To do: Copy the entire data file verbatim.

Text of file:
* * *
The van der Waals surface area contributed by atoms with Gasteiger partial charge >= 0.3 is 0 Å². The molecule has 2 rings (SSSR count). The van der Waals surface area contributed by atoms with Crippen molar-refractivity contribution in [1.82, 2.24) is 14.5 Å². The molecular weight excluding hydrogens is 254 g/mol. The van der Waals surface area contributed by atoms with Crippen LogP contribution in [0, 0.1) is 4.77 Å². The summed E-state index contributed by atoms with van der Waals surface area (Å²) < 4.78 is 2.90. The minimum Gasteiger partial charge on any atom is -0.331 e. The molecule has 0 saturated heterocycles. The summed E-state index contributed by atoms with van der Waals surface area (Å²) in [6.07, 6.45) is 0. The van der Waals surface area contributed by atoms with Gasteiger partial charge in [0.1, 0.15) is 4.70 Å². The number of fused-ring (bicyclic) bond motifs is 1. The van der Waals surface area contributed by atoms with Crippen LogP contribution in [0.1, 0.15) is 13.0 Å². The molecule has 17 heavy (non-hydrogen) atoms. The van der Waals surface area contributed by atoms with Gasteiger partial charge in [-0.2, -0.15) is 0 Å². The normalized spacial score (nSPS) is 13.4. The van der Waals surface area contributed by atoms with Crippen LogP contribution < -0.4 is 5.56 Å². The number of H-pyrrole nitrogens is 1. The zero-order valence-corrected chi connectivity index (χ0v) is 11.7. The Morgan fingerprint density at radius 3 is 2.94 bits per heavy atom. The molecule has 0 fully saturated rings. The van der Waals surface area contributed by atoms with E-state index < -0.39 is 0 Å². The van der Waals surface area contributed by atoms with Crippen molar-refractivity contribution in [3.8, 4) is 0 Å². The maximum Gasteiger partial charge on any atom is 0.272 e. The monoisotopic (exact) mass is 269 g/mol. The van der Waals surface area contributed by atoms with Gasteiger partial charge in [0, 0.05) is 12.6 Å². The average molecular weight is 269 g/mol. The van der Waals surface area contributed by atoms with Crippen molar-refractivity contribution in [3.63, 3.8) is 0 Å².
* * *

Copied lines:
The van der Waals surface area contributed by atoms with Gasteiger partial charge >= 0.3 is 0 Å². The molecule has 2 rings (SSSR count). The van der Waals surface area contributed by atoms with Crippen molar-refractivity contribution in [1.82, 2.24) is 14.5 Å². The molecular weight excluding hydrogens is 254 g/mol. The van der Waals surface area contributed by atoms with Crippen LogP contribution in [0, 0.1) is 4.77 Å². The summed E-state index contributed by atoms with van der Waals surface area (Å²) < 4.78 is 2.90. The minimum Gasteiger partial charge on any atom is -0.331 e. The molecule has 0 saturated heterocycles. The summed E-state index contributed by atoms with van der Waals surface area (Å²) in [6.07, 6.45) is 0. The van der Waals surface area contributed by atoms with Gasteiger partial charge in [0.1, 0.15) is 4.70 Å². The number of fused-ring (bicyclic) bond motifs is 1. The van der Waals surface area contributed by atoms with Crippen LogP contribution in [0.1, 0.15) is 13.0 Å². The molecule has 17 heavy (non-hydrogen) atoms. The van der Waals surface area contributed by atoms with Gasteiger partial charge in [-0.2, -0.15) is 0 Å². The normalized spacial score (nSPS) is 13.4. The van der Waals surface area contributed by atoms with Crippen LogP contribution < -0.4 is 5.56 Å². The number of H-pyrrole nitrogens is 1. The zero-order valence-corrected chi connectivity index (χ0v) is 11.7. The Morgan fingerprint density at radius 3 is 2.94 bits per heavy atom. The molecule has 0 fully saturated rings. The van der Waals surface area contributed by atoms with E-state index < -0.39 is 0 Å². The van der Waals surface area contributed by atoms with Crippen molar-refractivity contribution in [3.8, 4) is 0 Å². The maximum Gasteiger partial charge on any atom is 0.272 e. The monoisotopic (exact) mass is 269 g/mol. The van der Waals surface area contributed by atoms with Gasteiger partial charge in [0, 0.05) is 12.6 Å². The average molecular weight is 269 g/mol. The van der Waals surface area contributed by atoms with Crippen molar-refractivity contribution in [3.63, 3.8) is 0 Å².